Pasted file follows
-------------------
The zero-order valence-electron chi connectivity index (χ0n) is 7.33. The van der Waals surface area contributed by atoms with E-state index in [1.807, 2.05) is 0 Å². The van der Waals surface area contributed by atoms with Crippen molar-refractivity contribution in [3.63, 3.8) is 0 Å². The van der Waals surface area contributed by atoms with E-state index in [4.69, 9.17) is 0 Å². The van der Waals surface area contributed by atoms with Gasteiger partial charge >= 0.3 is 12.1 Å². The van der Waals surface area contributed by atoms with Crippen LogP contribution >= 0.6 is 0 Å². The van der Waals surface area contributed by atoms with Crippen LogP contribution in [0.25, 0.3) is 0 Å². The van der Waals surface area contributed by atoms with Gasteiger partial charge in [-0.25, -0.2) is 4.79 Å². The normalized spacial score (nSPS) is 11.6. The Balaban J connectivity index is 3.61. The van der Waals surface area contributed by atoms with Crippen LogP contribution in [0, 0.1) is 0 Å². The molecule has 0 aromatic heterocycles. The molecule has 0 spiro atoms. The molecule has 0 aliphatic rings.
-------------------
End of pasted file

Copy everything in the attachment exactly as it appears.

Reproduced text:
The zero-order valence-electron chi connectivity index (χ0n) is 7.33. The van der Waals surface area contributed by atoms with E-state index in [1.807, 2.05) is 0 Å². The van der Waals surface area contributed by atoms with Crippen molar-refractivity contribution in [3.63, 3.8) is 0 Å². The van der Waals surface area contributed by atoms with E-state index in [4.69, 9.17) is 0 Å². The van der Waals surface area contributed by atoms with Gasteiger partial charge >= 0.3 is 12.1 Å². The van der Waals surface area contributed by atoms with Crippen LogP contribution >= 0.6 is 0 Å². The van der Waals surface area contributed by atoms with Crippen LogP contribution in [0.25, 0.3) is 0 Å². The van der Waals surface area contributed by atoms with Gasteiger partial charge in [-0.25, -0.2) is 4.79 Å². The normalized spacial score (nSPS) is 11.6. The Balaban J connectivity index is 3.61. The van der Waals surface area contributed by atoms with Crippen LogP contribution in [0, 0.1) is 0 Å². The molecule has 0 aromatic heterocycles. The molecule has 0 spiro atoms. The molecule has 0 aliphatic rings.